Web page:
In conjunction with TypeCon2015, Design Council is pleased to host a special presentation by the information designer Nicholas Felton. Felton spends much of his time thinking about data, charts and our daily routines. The author of many Personal Annual Reports that condense the events of a year into a tapestry of maps, graphs, and statistics, Felton was also one of the lead designers of Facebook’s timeline and the co-founder of Daytum. More
This lecture by Stephanie Schrader, Curator of Drawings at the J. Paul Getty Museum, examines the colorful and dynamic still-life paintings made by the 17th-century German artist Maria Sibylla Merian. Featuring botanicals and insect metamorphosis from Northern Europe and South America, the talk introduces the artwork of an important precursor to the Impressionists. More
Join Dr. Kathy Keeler, Professor Emerita University of Nebraska, School of Biological Sciences, aka The Wandering Botanist, in an exploration of the plants and flowers found in Asian art.
This lecture will touch on identification and meaning to be found in the lotus, chrysanthemum, peony, and other important plants in Asian art. (The tour portion of the program is filled.) More
Why did French artists of the 19th century paint flowers? Was it a way for them to respond directly to nature, a connection to artistic tradition, or simply the ideal modernist subject matter, void of narrative?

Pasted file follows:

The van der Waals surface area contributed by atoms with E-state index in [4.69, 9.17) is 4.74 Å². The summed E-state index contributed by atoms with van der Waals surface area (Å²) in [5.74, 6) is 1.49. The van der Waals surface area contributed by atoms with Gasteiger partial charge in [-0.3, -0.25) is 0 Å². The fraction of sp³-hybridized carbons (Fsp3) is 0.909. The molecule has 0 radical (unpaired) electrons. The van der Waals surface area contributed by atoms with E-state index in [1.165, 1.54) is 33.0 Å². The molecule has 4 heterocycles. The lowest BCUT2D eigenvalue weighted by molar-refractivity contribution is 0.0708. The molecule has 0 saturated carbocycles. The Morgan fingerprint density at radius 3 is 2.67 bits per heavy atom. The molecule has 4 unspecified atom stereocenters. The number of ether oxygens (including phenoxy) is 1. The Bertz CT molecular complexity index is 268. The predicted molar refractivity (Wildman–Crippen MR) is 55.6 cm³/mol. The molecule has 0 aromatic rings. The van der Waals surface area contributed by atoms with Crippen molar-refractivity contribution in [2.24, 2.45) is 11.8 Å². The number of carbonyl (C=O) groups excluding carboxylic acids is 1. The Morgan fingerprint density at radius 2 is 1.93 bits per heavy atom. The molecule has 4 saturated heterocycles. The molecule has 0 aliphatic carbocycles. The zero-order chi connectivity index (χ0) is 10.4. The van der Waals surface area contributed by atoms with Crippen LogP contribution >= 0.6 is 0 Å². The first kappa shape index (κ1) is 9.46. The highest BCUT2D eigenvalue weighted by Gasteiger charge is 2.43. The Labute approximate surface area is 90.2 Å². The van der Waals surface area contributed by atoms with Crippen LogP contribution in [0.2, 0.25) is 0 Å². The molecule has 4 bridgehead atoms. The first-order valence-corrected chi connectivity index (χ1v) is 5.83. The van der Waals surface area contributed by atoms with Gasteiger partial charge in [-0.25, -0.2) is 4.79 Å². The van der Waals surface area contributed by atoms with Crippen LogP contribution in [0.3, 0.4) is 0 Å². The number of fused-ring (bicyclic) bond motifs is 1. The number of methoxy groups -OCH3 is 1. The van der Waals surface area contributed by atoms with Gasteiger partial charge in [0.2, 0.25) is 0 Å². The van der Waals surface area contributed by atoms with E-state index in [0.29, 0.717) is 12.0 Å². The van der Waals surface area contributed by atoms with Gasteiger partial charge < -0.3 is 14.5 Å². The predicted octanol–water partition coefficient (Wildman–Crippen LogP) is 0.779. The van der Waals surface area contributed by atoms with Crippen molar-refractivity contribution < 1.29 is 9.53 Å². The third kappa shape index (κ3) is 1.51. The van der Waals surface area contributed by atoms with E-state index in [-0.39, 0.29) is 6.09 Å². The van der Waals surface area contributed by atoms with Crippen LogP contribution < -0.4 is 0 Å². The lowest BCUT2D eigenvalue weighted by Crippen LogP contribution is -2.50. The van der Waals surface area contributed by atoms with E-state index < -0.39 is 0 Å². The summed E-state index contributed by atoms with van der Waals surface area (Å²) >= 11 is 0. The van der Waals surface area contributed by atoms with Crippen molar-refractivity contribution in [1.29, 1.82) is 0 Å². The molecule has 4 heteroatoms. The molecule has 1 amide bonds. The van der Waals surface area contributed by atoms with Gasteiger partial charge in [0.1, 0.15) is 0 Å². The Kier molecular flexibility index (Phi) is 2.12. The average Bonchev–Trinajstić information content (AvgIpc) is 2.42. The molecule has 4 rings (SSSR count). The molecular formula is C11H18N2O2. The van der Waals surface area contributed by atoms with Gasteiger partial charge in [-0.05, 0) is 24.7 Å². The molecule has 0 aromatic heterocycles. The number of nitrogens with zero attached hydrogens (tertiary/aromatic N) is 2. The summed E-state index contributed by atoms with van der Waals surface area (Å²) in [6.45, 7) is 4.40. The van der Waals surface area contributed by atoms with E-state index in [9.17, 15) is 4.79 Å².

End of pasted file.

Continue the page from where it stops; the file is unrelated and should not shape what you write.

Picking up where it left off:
In this lecture, Dr. Heather MacDonald, co-curator of the exhibition In Bloom: Painting Flowers in the Age of Impressionism, will discuss the history of flower painting in France and how it became such a vital and innovative practice in the hands of the impressionists and their contemporaries. More
Courtney Murray, Samuel H. Kress Post-graduate Fellow in Objects Conservation at the DAM, will discuss the conservation treatment and technical study of a set of six 18th-century painted and gilded wooden sculptures from Ecuador. The small devotional sculptures depict the three Magi and their respective horses.
Purchase tickets at the door. Free for Alianza members, $5 for DAM members, $10 for nonmembers, $3 for students with ID. More
If you can’t make the Hanuman Festival in Boulder, or if you want to explore another aspect of yoga—yoga as portrayed in art—join the Asian Art Association in an hour of interpretation of Indian art forms by Sarah Magnatta, University of Denver, docent-led tours of the Indian Folk and Classical Indian Galleries of the DAM, and a yoga class led by Kristin Bonk Fong. An afternoon of yoga in art without the Boulder turnpike traffic jam.
This is a reprise of a popular program from spring 2014.
Doors open at 11am; full program runs 11:30am-3 pm. More
Karl Debreczeny, senior curator at the Rubin Museum of Art, will lead the audience through a visual analysis of a set of 54 paintings obtained in 1923 in “Eastern Mongolia” by a Belgian missionary. Unknown to the missionary they illustrate visualization, a creative meditative process that otherwise occurs only in the mind’s eye. This beautifully illustrated step-by-step guide to this practice thus provides a unique view of Tibetan Buddhist meditation and ritual, normally instruction restricted to oral transmission and not meant to be depicted. More